Saturday, October 10, 2009

Roger Bacon, Alchemist.

How else to explain the following, from Blackwell's A Companion to Philosophy in the Middle Ages, page 2: "Among the first scholastics of note were Roger Bacon (b.1214/20; d. ca. 1492) . . ."? The book's proper entry on Roger Bacon states, on page 616, that Bacon died about 1292. However the entry's first sentence is "The basic facts of Bacon's chronology are still in dispute."

Current hypothesis: Bacon found the philosopher's stone, faked his own death in 1292, lived another 200 years or so being awesome, then was lost at sea in the search for a western route to India and Cathay. Probably still living in Atlantis.

Or else the first date was a typo. Right? Right?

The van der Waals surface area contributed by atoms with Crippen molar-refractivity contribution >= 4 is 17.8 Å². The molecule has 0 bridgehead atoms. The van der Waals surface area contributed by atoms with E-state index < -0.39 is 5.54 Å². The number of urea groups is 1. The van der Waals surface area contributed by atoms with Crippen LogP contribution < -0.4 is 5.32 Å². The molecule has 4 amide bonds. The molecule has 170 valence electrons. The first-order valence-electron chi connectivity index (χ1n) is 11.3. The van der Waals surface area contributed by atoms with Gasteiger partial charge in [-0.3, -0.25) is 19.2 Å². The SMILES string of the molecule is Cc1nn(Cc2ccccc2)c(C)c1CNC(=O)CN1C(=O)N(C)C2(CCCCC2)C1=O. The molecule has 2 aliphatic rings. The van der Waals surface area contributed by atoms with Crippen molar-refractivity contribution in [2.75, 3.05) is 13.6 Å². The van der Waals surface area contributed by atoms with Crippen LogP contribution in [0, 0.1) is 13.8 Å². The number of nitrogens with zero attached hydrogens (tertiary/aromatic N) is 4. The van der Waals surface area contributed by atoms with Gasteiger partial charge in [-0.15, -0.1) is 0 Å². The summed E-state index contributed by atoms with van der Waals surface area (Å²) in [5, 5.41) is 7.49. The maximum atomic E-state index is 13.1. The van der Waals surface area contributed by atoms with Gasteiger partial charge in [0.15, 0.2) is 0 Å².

4 comments:

Brandon said...

Hmm. This passage from the Opus Minus suddenly takes on considerable interest:

Prius est pulverisatio cum congelatione, deinde resolutio, cum ascensione, et depressione, et incarceratione, et mixtione. Et postea est sublimatio cum attritione et mortificatione, deinde sequitur corruptio olei, vel separatur a spiritu, ut post intendatur virtus ignea. Nam post haec intendimus calcis propositionem, et olei distillationem, et aquae exaltationem, ut ultimo quaeramus resolutionem a primo in septimum, et contentionem cum febre acuta. Qui vero haec sciret adimplere haberet medicinam perfectam, quam philosophi vocant Elixir, quae immergit se in liquefacto, ut consumeretur ab igne, nec fugeret.

It was there in front of everyone the whole time!

Michael said...

Brandon, you have instantly gone from cool to double cool in my book!

Taylor Marshall said...

This is awesome.

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